Robert "Uncle Krunk" Panitch Wins World Series of Poker Circuit St. Louis Main Event
The latest stop on the World Series of Poker Circuit came to a close on Monday. The WSOP Circuit St. Louis $1,675 Main Event from Lumiere Place Casino & Hotels wrapped up and was won by Robert "Uncle Krunk" Panitch. For the victory, Panitch earned the top prize of $137,283 and a seat in the season-ending National Championship.
Final Table Results
|1||Robert "Uncle Krunk" Panitch||$137,283|
At the close of registration, a field size of 416 entries had been generated, which created a prize pool of $624,000. Heading into the final table — which was reached late on Day 2 — Danny Steinberg had the chip lead. Following the eliminations of Timothy Bishop in ninth place, Jonathan Gray in eighth place, and Michael Holm in seventh place, Steinberg's time would come.
According to the WSOP.com reports, Millard Hale crippled Steinberg in a big pot during Level 25 with the blinds at 12,000/24,000/4,000. Steinberg had opened to 50,000, before Peter Nigh and Hale called in position. The three players saw the flop come down , and Steinberg checked. Nigh also checked, and then Hale bet 175,000. Steinberg called, and Nigh folded. The turn was the , which prompted a check from both players before seeing the pair the board on the river. Steinberg fired 250,000, but Hale didn't back down and quickly moved all in. Steinberg folded and showed the .
Shortly thereafter, Steinberg was all in with the against the for Nigh. The flop, turn, and river ran out , and Steinberg was out in sixth place for $26,564.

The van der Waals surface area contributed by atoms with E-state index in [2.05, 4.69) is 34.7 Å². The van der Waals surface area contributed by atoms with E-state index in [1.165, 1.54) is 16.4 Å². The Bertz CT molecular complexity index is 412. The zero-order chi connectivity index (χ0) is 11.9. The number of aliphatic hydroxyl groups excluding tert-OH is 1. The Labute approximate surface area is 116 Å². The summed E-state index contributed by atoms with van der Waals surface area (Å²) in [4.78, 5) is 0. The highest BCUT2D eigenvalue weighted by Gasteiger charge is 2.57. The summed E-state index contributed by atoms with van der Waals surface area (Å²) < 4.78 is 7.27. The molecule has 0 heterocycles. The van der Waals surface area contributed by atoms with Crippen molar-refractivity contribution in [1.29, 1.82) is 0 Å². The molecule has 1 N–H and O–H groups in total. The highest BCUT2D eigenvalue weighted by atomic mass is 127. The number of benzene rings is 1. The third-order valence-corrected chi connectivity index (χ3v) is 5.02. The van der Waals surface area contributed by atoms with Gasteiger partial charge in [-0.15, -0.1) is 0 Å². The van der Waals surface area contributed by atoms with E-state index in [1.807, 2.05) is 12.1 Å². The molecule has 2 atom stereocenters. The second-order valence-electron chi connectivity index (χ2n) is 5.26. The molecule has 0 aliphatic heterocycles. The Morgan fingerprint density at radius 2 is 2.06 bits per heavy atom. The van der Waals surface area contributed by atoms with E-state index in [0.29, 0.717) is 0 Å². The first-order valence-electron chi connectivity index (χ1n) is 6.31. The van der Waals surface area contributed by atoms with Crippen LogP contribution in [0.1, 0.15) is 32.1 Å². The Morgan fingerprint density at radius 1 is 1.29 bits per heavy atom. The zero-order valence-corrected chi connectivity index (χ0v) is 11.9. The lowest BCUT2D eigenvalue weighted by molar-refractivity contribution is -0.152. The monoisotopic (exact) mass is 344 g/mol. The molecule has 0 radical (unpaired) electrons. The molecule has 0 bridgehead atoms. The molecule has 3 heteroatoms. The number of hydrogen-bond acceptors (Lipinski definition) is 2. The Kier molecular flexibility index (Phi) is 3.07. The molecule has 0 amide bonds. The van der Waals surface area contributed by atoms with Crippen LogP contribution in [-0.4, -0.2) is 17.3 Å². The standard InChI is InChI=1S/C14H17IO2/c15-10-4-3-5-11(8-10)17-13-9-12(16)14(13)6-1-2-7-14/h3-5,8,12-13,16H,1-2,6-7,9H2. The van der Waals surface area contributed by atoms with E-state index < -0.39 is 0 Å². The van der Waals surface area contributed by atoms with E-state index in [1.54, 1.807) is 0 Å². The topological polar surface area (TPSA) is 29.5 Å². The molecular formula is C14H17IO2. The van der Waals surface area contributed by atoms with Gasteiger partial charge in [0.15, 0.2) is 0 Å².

Next to go was Nicholas Weber in fifth place before the final four went on to finish out the night and come back for Day 3. At the conclusion of the day, Panitch had the chip lead over his three competitors, while Nigh was the short stack.
On the third and final day of action, Hale busted in fourth place and Nigh went out in third place. This set up the heads-up battle between Panitch and Robert Edelstein. When the duel began, Panitch had a sizable lead with 7 million in chips to Edelstein's 1.3 million. Despite being behind, Edelstein fought his way back into the lead. He and Panitch would exchange a couple more lead changes throughout the match, but in the end Panitch was the man who finished on top.
After 10 and a half hours of heads-up play, the blinds had moved up to 100,000/200,000/30,000 when the final hand came up. Panitch limped in from the small blind, and Edelstein checked from the big blind to see the flop come down . Edelstein led with a bet of 200,000, and Panitch raised to 500,000. Not to be outdone there, Edelstein fired right back with a reraise to 1.2 million. Panitch moved all in, having his opponent covered, and Edelstein called.
Panitch showed the for an open-ended straight draw plus a flush draw with the seven of spades. Edelstein was at risk with the for a flopped straight. The turn was the before the river completed the board with the . Panitch made a flush, earning him the title and $137,283 in first-place prize money.
Photo and data courtesy of WSOP.com.